In the 19th century, New Zealand’s settlement policy aimed to create a ‘fairer Britain of the South Seas’. Chinese, or any non-white migrants, were regarded as undesirable in this nation-building enterprise.
At least one Chinese man settled in the decade after British annexation. Wong Ahpoo Hock Ting, better known as Appo Hocton (a corruption of his given name), arrived in Nelson in 1842. By 1852 he was naturalised and had established a cartage business.
But any plans for organised Chinese settlement were scuttled by 1853. Edward Gibbon Wakefield, known for his success in settling the colony with British small farmers, formulated detailed plans to bring in Chinese to provide valuable labour as servants, shepherds, stock-keepers, mechanics and manual workers. But he had to drop this idea when opponents labelled his scheme a conspiracy to overrun the colony with ‘Coolie-slaves’ who were ‘ignorant, slavish, and treacherous’. 1
Reasons for leaving China
Meanwhile, South China was beset by overpopulation, land shortages, famine, drought, banditry, and peasant revolts. A steady stream of able-bodied young men sought their fortunes overseas, first in South-East Asia and then further afield in the Pacific Rim countries. The discovery of gold in California, Canada and Australasia swelled this exodus. Rather than settling permanently in other lands, these men usually intended to make their fortunes and then return to China.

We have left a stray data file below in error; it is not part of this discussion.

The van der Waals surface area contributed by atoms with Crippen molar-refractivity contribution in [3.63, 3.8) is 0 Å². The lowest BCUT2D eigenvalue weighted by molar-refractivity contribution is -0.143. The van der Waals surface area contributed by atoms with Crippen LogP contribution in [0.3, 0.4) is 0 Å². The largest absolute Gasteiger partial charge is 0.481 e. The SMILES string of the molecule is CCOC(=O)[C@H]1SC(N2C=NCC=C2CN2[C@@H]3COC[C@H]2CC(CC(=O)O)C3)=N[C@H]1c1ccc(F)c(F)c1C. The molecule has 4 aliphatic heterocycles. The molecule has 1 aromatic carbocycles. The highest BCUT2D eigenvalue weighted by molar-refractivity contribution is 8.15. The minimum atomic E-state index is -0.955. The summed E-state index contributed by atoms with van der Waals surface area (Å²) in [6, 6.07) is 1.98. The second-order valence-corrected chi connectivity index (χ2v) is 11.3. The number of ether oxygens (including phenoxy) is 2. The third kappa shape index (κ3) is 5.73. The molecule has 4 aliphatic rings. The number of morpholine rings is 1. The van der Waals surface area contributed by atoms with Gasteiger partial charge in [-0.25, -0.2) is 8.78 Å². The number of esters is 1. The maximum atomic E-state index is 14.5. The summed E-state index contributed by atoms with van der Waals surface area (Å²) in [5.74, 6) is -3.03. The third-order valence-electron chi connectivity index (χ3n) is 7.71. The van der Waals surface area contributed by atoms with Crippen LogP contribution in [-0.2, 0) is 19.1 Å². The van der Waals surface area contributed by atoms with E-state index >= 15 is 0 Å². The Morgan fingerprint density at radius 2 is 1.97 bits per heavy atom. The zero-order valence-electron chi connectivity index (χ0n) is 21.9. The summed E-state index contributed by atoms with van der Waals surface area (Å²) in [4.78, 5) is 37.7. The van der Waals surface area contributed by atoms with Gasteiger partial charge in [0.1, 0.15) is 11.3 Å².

Chinese gold miners
In New Zealand, the Otago goldfields attracted the first batch of organised Chinese migrant workers. They were recruited by the Dunedin Chamber of Commerce when European miners left Otago for the newly discovered West Coast goldfields. There were particular reasons for choosing Chinese people: they were thought to be hardworking, inoffensive, and willing to rework abandoned claims, and they preferred to return eventually to their homeland. In 1866, the first 12 men arrived from Victoria, Australia. By late 1869 over 2,000 Chinese men had come to the land they would call the ‘New Gold Mountain’.
Early immigrants came from the Pearl River delta area in Guangdong province. Most (67%) were from Panyu county; the rest were from Siyi, Zengcheng, Dongguan and Zhongshan. These counties are located around the city of Canton (Guangzhou).
Although most men were married, their wives remained at home to look after the men’s parents. Chinese women seldom migrated to New Zealand and the sex ratio of the community was extremely unbalanced. For example, there were only nine women to 4,995 men in 1881 – the year that saw the highest numbers of Chinese in New Zealand prior to the Second World War.
The plight of the Chinese miners was dire. Few struck it rich, and most remained in enforced bachelorhood, poverty-stricken and stranded in a strange land.